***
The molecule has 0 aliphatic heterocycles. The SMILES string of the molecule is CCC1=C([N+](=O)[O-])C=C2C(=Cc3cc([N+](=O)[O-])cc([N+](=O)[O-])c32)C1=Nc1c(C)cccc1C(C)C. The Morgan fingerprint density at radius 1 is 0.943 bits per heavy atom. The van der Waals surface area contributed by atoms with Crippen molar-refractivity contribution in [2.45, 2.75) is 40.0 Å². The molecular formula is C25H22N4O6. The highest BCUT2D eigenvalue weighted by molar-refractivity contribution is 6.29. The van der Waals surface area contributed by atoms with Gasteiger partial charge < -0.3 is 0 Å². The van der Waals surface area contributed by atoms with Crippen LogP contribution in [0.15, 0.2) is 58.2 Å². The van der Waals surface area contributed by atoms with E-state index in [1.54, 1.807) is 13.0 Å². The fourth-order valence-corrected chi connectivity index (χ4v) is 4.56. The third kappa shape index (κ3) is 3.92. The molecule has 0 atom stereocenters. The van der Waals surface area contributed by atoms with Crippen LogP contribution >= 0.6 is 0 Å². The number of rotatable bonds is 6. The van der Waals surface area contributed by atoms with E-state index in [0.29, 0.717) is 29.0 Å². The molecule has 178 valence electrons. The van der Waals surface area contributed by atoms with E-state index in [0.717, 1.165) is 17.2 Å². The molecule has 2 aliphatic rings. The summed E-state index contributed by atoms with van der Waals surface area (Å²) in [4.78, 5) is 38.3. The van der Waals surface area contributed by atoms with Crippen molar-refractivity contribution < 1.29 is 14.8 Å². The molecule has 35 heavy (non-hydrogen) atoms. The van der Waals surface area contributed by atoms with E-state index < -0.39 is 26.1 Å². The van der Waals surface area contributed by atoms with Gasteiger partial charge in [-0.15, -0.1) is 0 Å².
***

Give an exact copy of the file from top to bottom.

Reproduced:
The molecule has 0 aliphatic heterocycles. The SMILES string of the molecule is CCC1=C([N+](=O)[O-])C=C2C(=Cc3cc([N+](=O)[O-])cc([N+](=O)[O-])c32)C1=Nc1c(C)cccc1C(C)C. The Morgan fingerprint density at radius 1 is 0.943 bits per heavy atom. The van der Waals surface area contributed by atoms with Crippen molar-refractivity contribution in [2.45, 2.75) is 40.0 Å². The molecular formula is C25H22N4O6. The highest BCUT2D eigenvalue weighted by molar-refractivity contribution is 6.29. The van der Waals surface area contributed by atoms with Gasteiger partial charge < -0.3 is 0 Å². The van der Waals surface area contributed by atoms with Crippen LogP contribution in [0.15, 0.2) is 58.2 Å². The van der Waals surface area contributed by atoms with E-state index in [1.54, 1.807) is 13.0 Å². The fourth-order valence-corrected chi connectivity index (χ4v) is 4.56. The third kappa shape index (κ3) is 3.92. The molecule has 0 atom stereocenters. The van der Waals surface area contributed by atoms with Crippen LogP contribution >= 0.6 is 0 Å². The number of rotatable bonds is 6. The van der Waals surface area contributed by atoms with E-state index in [0.29, 0.717) is 29.0 Å². The molecule has 178 valence electrons. The van der Waals surface area contributed by atoms with E-state index in [0.717, 1.165) is 17.2 Å². The molecule has 2 aliphatic rings. The summed E-state index contributed by atoms with van der Waals surface area (Å²) in [4.78, 5) is 38.3. The van der Waals surface area contributed by atoms with Crippen molar-refractivity contribution < 1.29 is 14.8 Å². The molecule has 35 heavy (non-hydrogen) atoms. The van der Waals surface area contributed by atoms with E-state index < -0.39 is 26.1 Å². The van der Waals surface area contributed by atoms with Gasteiger partial charge in [-0.15, -0.1) is 0 Å².